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PHEA (2022) Film Review


Directed by: #RockyPalladino

Written by: #RockyPalladino


Phea, busker and aspiring singer/songwriter, loses her girlfriend, Justine, one turbulent day and is drawn to the orbit of a dangerous trafficker, who puts her own life and that of her lover’s under serious threat.

PHEA (2022) is a British indie film which fuses elements of the aspiring artist, thriller and music genre and is set in the bustling streets of London. It stars real-life busker/artist Sherika Sherard as Phea, who makes her acting debut and she wrote and performed the songs her character sings in the film. She was hired by writer/director Rocky Palladino when he first witnessed Sherika performing at Waterloo Station, with the two working together for two years to bring parts of her life and music to the screenplay. The film was unfortunately affected by the COVID-19 pandemic, however, support from the BFI thankfully helped the team return to production.

PHEA (2022) poster

The lead and narrative frame a modern take on Orpheus, the Greek poet and musician, whose mythology closely ties in to how the movie’s suspenseful screenplay pans out over the course of an hour and a half. There is an admirable focus on diversity and celebrating minority groups in the film, with a mix of both behind and in front of the camera. Casting Sherika herself as our protagonist is an inspired choice, as the focus on a black woman struggling to score a gig in the music industry is rarely discussed as the main subject of filmmaking, therefore this movie certainly stands out as a fresh take for such an unrepresented group of the population.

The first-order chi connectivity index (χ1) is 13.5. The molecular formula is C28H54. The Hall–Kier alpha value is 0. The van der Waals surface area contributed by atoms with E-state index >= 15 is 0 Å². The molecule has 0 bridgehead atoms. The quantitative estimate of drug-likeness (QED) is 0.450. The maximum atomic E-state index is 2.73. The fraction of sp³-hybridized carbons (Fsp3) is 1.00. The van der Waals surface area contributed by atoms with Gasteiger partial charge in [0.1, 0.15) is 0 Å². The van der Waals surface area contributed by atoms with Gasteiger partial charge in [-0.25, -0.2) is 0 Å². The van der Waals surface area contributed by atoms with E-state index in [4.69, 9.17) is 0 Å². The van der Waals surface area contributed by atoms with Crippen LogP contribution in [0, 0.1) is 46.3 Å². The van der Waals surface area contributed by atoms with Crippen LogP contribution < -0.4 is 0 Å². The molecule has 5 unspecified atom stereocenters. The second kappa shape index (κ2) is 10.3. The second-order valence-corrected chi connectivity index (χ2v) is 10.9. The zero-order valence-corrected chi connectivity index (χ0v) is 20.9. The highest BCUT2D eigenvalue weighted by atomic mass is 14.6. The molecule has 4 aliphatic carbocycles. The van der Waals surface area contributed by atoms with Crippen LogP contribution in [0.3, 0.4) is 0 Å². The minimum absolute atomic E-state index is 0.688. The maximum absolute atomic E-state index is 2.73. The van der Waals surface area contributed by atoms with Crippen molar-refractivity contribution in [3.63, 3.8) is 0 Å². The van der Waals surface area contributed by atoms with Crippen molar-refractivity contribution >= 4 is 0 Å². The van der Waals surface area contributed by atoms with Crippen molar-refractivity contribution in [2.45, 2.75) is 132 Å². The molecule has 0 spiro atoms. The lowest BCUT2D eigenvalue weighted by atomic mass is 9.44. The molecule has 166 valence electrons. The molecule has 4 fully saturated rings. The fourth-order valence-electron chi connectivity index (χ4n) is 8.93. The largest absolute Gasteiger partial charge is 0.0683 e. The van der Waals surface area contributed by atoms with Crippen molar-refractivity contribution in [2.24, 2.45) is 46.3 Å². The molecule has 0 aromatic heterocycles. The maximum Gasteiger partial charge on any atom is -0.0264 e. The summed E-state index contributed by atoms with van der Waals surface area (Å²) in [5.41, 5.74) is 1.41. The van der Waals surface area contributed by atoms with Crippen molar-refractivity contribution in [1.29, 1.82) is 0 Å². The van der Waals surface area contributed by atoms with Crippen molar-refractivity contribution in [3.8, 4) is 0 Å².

PHEA exhibits lush cinematography with a gorgeous colour pallet, resulting in many shots appearing like they could belong in a museum. Palladino directs with a clear visual flair, implementing a variety of techniques to keep viewers invested in his story, ranging from shaky hand held cam to arc shots. When Justine goes missing one morning, Phea searches for her at her workplace, where suspicious and dark activity is taking place in the basement, resulting in a heart racing sequence as Phea sneaks around the building. The film bosters an impressive, immersive sound design alongside brilliant direction throughout, keeping spectators on the edge of their seats as we are introduced to a dangerous figure in a trafficker, deemed ‘Uncle’.

Although the film does subtly confront issues surrounding mental health and well being in both Phea and her partner, Justine, there does appear to be a lack of focus to the screenplay, especially during the middle act. The first and final segments of the film are very strong for character writing and maintaining an engaging pace, however, an added surreal quality to the halfway mark and some meandering segments may be off putting to many viewers. The movie is essentially saved by its gripping final fifteen minutes, where our leads find themselves in a riveting life or death situation and the fates could go any way.

Overall, PHEA struggles from an often stretched narrative, but dynamic direction, original inspiration and exceptional performances manage to elevate this indie flick to something worth investing your time in.



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